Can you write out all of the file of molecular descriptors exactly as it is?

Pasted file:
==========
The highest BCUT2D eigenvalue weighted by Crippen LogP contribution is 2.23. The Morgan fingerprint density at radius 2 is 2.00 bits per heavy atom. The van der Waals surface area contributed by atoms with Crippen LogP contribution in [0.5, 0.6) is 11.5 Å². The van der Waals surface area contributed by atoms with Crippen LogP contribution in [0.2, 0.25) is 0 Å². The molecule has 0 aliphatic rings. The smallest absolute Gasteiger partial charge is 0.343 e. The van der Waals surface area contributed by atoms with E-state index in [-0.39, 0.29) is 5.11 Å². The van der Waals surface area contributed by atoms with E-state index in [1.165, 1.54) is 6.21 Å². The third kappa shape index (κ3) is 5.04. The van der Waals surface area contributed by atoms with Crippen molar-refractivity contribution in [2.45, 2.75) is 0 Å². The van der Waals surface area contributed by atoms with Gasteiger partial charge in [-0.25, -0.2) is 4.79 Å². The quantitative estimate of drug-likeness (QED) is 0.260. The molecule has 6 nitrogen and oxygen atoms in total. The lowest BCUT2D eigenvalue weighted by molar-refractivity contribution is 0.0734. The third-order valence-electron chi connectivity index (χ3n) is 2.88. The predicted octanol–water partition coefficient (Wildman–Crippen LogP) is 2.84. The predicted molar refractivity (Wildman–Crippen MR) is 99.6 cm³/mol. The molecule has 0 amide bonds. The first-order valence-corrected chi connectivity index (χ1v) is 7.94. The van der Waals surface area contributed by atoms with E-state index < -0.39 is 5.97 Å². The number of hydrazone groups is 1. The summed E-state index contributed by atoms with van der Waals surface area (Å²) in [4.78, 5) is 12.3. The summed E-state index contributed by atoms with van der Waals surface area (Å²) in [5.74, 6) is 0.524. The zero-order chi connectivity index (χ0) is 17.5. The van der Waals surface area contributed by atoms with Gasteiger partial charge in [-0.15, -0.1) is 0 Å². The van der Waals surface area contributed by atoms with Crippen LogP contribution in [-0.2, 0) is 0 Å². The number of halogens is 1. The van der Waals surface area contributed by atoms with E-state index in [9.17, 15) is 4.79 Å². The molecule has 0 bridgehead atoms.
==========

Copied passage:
The highest BCUT2D eigenvalue weighted by Crippen LogP contribution is 2.23. The Morgan fingerprint density at radius 2 is 2.00 bits per heavy atom. The van der Waals surface area contributed by atoms with Crippen LogP contribution in [0.5, 0.6) is 11.5 Å². The van der Waals surface area contributed by atoms with Crippen LogP contribution in [0.2, 0.25) is 0 Å². The molecule has 0 aliphatic rings. The smallest absolute Gasteiger partial charge is 0.343 e. The van der Waals surface area contributed by atoms with E-state index in [-0.39, 0.29) is 5.11 Å². The van der Waals surface area contributed by atoms with E-state index in [1.165, 1.54) is 6.21 Å². The third kappa shape index (κ3) is 5.04. The van der Waals surface area contributed by atoms with Crippen molar-refractivity contribution in [2.45, 2.75) is 0 Å². The van der Waals surface area contributed by atoms with Gasteiger partial charge in [-0.25, -0.2) is 4.79 Å². The quantitative estimate of drug-likeness (QED) is 0.260. The molecule has 6 nitrogen and oxygen atoms in total. The lowest BCUT2D eigenvalue weighted by molar-refractivity contribution is 0.0734. The third-order valence-electron chi connectivity index (χ3n) is 2.88. The predicted octanol–water partition coefficient (Wildman–Crippen LogP) is 2.84. The predicted molar refractivity (Wildman–Crippen MR) is 99.6 cm³/mol. The molecule has 0 amide bonds. The first-order valence-corrected chi connectivity index (χ1v) is 7.94. The van der Waals surface area contributed by atoms with E-state index < -0.39 is 5.97 Å². The number of hydrazone groups is 1. The summed E-state index contributed by atoms with van der Waals surface area (Å²) in [4.78, 5) is 12.3. The summed E-state index contributed by atoms with van der Waals surface area (Å²) in [5.74, 6) is 0.524. The zero-order chi connectivity index (χ0) is 17.5. The van der Waals surface area contributed by atoms with Gasteiger partial charge in [-0.15, -0.1) is 0 Å². The van der Waals surface area contributed by atoms with Crippen LogP contribution in [-0.2, 0) is 0 Å². The number of halogens is 1. The van der Waals surface area contributed by atoms with E-state index in [9.17, 15) is 4.79 Å². The molecule has 0 bridgehead atoms.